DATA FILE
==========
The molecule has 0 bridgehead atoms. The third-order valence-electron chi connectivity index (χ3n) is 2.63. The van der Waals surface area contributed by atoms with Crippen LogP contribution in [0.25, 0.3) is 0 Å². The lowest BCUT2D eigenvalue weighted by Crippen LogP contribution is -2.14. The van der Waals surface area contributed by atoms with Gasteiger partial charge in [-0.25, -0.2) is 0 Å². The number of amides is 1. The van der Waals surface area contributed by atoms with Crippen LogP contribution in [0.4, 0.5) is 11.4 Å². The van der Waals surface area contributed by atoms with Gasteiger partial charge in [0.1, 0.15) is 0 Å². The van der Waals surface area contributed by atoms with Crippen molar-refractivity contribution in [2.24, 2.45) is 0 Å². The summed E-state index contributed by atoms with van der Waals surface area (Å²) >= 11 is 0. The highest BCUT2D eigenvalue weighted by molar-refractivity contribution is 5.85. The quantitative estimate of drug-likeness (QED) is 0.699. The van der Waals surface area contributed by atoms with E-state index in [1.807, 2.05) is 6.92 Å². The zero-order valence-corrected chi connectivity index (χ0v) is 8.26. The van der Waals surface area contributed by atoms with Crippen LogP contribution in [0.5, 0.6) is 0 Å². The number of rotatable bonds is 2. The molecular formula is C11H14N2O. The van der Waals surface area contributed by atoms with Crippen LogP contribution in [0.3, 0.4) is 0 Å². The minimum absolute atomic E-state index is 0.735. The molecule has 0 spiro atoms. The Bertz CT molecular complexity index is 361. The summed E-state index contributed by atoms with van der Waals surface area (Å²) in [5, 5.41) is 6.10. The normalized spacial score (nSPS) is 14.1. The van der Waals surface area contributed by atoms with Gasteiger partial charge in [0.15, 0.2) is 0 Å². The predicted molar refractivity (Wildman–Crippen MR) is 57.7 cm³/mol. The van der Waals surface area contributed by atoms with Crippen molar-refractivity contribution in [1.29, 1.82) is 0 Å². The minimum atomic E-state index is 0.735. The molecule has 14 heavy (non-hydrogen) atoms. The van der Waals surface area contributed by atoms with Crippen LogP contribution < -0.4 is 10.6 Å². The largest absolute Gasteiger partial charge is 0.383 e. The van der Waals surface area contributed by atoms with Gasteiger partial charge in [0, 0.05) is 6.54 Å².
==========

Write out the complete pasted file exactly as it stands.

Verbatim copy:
The molecule has 0 bridgehead atoms. The third-order valence-electron chi connectivity index (χ3n) is 2.63. The van der Waals surface area contributed by atoms with Crippen LogP contribution in [0.25, 0.3) is 0 Å². The lowest BCUT2D eigenvalue weighted by Crippen LogP contribution is -2.14. The van der Waals surface area contributed by atoms with Gasteiger partial charge in [-0.25, -0.2) is 0 Å². The number of amides is 1. The van der Waals surface area contributed by atoms with Crippen LogP contribution in [0.4, 0.5) is 11.4 Å². The van der Waals surface area contributed by atoms with Gasteiger partial charge in [0.1, 0.15) is 0 Å². The van der Waals surface area contributed by atoms with Crippen molar-refractivity contribution in [2.24, 2.45) is 0 Å². The summed E-state index contributed by atoms with van der Waals surface area (Å²) >= 11 is 0. The highest BCUT2D eigenvalue weighted by molar-refractivity contribution is 5.85. The quantitative estimate of drug-likeness (QED) is 0.699. The van der Waals surface area contributed by atoms with E-state index in [1.807, 2.05) is 6.92 Å². The zero-order valence-corrected chi connectivity index (χ0v) is 8.26. The van der Waals surface area contributed by atoms with Crippen LogP contribution in [0.5, 0.6) is 0 Å². The number of rotatable bonds is 2. The molecular formula is C11H14N2O. The van der Waals surface area contributed by atoms with Crippen LogP contribution in [0.3, 0.4) is 0 Å². The minimum absolute atomic E-state index is 0.735. The molecule has 0 spiro atoms. The Bertz CT molecular complexity index is 361. The summed E-state index contributed by atoms with van der Waals surface area (Å²) in [5, 5.41) is 6.10. The normalized spacial score (nSPS) is 14.1. The van der Waals surface area contributed by atoms with Gasteiger partial charge in [0.15, 0.2) is 0 Å². The predicted molar refractivity (Wildman–Crippen MR) is 57.7 cm³/mol. The van der Waals surface area contributed by atoms with Crippen molar-refractivity contribution in [1.29, 1.82) is 0 Å². The minimum atomic E-state index is 0.735. The molecule has 14 heavy (non-hydrogen) atoms. The van der Waals surface area contributed by atoms with Crippen LogP contribution < -0.4 is 10.6 Å². The largest absolute Gasteiger partial charge is 0.383 e. The van der Waals surface area contributed by atoms with Gasteiger partial charge in [0, 0.05) is 6.54 Å².